Even with the mafia gone, Youngstown is known nationally for its violent crime rate, which remained among the very worst in the nation at the turn of the century. Much of the crime could be connected to the drug trade, the lack of inner-city employment opportunities, and the fact that Youngstown’s African American community had become the poorest concentrated black population in the nation by the mid-1990s. More people fled in the wake of increased crime in the 90s and Youngstown’s population stood at only 82,000 at the beginning of the century.
In 2002, the city unveiled the Youngstown 2010 Plan. The 2010 plan was a unique attempt at “smart shrinkage,” that is targeting investment, and even seeking to relocate people from areas of the city with high numbers of vacancies, to more viable neighborhoods. The national media focused on the 2010 plan as a blueprint for rebuilding post-industrial cities. Mayor Jay Williams, elected in 2005, even toured the country, touting the plan in places like Gary, Indiana. Yet, the 2010 plan proved to be illusory. The city did not follow through with the outreach needed for relocating citizens in low occupancy areas. Youngstown failed to even properly carry out a targeted demolition plan.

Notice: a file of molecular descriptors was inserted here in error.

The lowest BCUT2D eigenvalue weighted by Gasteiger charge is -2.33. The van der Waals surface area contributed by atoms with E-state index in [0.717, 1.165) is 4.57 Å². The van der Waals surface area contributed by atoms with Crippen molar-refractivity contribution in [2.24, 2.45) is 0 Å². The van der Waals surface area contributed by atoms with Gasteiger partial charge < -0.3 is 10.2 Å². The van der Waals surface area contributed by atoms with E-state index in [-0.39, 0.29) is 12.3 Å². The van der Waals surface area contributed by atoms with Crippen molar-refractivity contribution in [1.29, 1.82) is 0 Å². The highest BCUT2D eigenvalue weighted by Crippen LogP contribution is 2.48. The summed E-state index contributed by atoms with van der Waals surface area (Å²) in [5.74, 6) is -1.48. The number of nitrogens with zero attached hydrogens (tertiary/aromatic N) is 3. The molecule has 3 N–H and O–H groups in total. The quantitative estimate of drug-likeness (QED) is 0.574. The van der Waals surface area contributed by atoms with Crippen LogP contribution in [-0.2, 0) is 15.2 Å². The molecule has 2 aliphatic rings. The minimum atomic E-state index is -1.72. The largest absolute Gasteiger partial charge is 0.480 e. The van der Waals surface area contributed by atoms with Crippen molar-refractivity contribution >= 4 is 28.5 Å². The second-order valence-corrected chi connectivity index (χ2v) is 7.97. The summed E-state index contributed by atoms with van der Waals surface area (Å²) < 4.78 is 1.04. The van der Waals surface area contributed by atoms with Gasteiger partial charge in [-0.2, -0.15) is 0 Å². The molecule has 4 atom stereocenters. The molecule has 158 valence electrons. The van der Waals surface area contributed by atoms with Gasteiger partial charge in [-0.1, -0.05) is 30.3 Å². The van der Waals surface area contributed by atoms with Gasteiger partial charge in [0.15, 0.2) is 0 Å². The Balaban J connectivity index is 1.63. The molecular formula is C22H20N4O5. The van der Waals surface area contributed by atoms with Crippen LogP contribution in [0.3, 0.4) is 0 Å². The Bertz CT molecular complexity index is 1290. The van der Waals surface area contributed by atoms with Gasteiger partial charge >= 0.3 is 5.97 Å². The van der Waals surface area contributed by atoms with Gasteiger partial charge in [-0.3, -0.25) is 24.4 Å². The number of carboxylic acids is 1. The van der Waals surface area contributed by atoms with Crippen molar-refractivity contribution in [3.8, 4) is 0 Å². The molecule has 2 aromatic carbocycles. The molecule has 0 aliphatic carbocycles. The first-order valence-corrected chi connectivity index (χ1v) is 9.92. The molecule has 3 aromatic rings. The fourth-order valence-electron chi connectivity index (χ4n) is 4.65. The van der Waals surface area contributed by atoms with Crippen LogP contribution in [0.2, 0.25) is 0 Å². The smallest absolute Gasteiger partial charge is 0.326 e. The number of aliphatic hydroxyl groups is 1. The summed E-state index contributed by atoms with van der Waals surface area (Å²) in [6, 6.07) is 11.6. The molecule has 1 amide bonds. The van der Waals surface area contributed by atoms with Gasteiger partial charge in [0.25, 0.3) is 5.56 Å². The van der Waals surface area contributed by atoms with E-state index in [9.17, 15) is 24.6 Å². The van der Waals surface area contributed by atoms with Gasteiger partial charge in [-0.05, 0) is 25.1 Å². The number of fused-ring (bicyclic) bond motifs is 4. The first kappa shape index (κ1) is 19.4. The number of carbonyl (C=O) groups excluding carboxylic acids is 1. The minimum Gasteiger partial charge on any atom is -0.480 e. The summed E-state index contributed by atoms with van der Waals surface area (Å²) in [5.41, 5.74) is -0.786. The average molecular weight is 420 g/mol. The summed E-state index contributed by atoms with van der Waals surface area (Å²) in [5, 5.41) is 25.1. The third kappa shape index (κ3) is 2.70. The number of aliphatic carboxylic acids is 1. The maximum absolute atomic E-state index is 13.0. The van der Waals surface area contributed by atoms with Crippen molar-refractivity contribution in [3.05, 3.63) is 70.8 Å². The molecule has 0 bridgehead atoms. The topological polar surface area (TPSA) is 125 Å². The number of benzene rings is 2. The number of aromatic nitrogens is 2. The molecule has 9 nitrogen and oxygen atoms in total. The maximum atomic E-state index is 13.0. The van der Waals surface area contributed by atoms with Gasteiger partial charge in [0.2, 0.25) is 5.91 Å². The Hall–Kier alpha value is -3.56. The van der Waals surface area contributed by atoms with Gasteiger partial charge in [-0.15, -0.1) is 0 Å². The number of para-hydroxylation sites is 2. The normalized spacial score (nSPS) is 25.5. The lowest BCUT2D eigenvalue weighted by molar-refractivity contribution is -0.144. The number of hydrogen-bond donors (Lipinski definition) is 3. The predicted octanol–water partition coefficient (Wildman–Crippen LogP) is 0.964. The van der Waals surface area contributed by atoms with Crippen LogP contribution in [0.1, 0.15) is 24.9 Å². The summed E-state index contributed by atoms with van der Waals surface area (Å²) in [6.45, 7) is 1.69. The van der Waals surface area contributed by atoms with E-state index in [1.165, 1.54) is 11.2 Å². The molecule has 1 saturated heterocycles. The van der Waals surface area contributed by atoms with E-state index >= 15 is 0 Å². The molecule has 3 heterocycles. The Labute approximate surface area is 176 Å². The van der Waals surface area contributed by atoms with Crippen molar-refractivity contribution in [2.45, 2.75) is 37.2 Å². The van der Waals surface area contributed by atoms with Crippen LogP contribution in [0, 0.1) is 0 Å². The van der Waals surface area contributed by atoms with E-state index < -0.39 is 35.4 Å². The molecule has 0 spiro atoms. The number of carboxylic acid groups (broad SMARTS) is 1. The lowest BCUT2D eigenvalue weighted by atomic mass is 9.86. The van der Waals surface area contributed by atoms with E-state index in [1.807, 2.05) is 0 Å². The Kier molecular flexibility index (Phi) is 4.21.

The spread of blight accelerates three years after 2010. According to GIS mapping by urban planner Tom Hetrick, there are now 6,000 vacant buildings in a city with an area of 34 square miles. The poorest and most blighted parts of the city are still predominately black; the most prosperous and stable areas are still white. The city planner’s position is still vacant after five years. The downtown is actually growing, after spending nearly thirty years as a ghost town, due in large part to grants and suburban dollars. Block watches and neighborhood groups are filling the gap left by an absentee local government. Urban farms are popping up among the vast tracts of vacant land in the city. And despite the utterly bleak situation, community and cultural groups still struggle to effect change.
In his seminal 1992 book on the former steel town of Homestead, Pennsylvania, William Serrin wrote, “America uses things-people, resources, cities-then discards them.”  Like many of its steel cities, America discarded Youngstown. The middle class and the surrounding suburban townships discarded Youngstown as well. Now, fittingly, as the American Dream deserts wide swaths of the country, we can look to Youngstown for answers, or at least for questions. What does the existence of a place like Youngstown, nestled in the most prosperous society the world has ever seen, say about America? What kind of country creates a place like Youngstown, while also creating the largest number of millionaires and billionaires in the world? What does America owe, if anything, to the forgotten and hollowed out places that-quite literally-built what it is today?